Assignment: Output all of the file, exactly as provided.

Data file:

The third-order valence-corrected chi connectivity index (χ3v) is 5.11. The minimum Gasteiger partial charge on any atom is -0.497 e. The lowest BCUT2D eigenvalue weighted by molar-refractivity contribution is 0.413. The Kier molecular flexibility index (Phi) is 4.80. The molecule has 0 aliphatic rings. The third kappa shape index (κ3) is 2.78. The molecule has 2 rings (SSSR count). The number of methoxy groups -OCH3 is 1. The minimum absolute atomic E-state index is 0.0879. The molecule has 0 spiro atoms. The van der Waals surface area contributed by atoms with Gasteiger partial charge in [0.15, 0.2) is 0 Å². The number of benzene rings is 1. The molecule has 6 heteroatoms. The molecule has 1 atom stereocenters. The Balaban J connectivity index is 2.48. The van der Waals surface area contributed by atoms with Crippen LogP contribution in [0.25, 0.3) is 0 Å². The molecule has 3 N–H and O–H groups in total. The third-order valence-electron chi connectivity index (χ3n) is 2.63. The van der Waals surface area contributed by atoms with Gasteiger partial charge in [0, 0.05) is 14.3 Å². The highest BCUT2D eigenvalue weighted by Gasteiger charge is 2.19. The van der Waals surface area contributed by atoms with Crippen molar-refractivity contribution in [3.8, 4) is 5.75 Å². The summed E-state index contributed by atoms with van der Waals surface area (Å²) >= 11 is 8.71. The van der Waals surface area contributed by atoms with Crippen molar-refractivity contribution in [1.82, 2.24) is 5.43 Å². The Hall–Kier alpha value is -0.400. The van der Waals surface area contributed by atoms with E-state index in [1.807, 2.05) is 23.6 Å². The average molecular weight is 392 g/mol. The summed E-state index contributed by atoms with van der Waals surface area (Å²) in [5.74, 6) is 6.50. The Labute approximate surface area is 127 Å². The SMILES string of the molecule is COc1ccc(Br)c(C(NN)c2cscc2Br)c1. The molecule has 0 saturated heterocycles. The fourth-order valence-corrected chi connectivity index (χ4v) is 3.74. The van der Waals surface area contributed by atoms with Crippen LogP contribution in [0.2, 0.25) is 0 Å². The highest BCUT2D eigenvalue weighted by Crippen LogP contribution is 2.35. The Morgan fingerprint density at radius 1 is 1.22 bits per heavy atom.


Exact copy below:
The third-order valence-corrected chi connectivity index (χ3v) is 5.11. The minimum Gasteiger partial charge on any atom is -0.497 e. The lowest BCUT2D eigenvalue weighted by molar-refractivity contribution is 0.413. The Kier molecular flexibility index (Phi) is 4.80. The molecule has 0 aliphatic rings. The third kappa shape index (κ3) is 2.78. The molecule has 2 rings (SSSR count). The number of methoxy groups -OCH3 is 1. The minimum absolute atomic E-state index is 0.0879. The molecule has 0 spiro atoms. The van der Waals surface area contributed by atoms with Gasteiger partial charge in [0.15, 0.2) is 0 Å². The number of benzene rings is 1. The molecule has 6 heteroatoms. The molecule has 1 atom stereocenters. The Balaban J connectivity index is 2.48. The van der Waals surface area contributed by atoms with Crippen LogP contribution in [0.25, 0.3) is 0 Å². The molecule has 3 N–H and O–H groups in total. The third-order valence-electron chi connectivity index (χ3n) is 2.63. The van der Waals surface area contributed by atoms with Gasteiger partial charge in [0, 0.05) is 14.3 Å². The highest BCUT2D eigenvalue weighted by Gasteiger charge is 2.19. The van der Waals surface area contributed by atoms with Crippen molar-refractivity contribution in [3.8, 4) is 5.75 Å². The summed E-state index contributed by atoms with van der Waals surface area (Å²) >= 11 is 8.71. The van der Waals surface area contributed by atoms with Crippen molar-refractivity contribution in [1.82, 2.24) is 5.43 Å². The Hall–Kier alpha value is -0.400. The van der Waals surface area contributed by atoms with E-state index in [1.807, 2.05) is 23.6 Å². The average molecular weight is 392 g/mol. The summed E-state index contributed by atoms with van der Waals surface area (Å²) in [5.74, 6) is 6.50. The Labute approximate surface area is 127 Å². The SMILES string of the molecule is COc1ccc(Br)c(C(NN)c2cscc2Br)c1. The molecule has 0 saturated heterocycles. The fourth-order valence-corrected chi connectivity index (χ4v) is 3.74. The van der Waals surface area contributed by atoms with Crippen LogP contribution in [0.2, 0.25) is 0 Å². The highest BCUT2D eigenvalue weighted by Crippen LogP contribution is 2.35. The Morgan fingerprint density at radius 1 is 1.22 bits per heavy atom.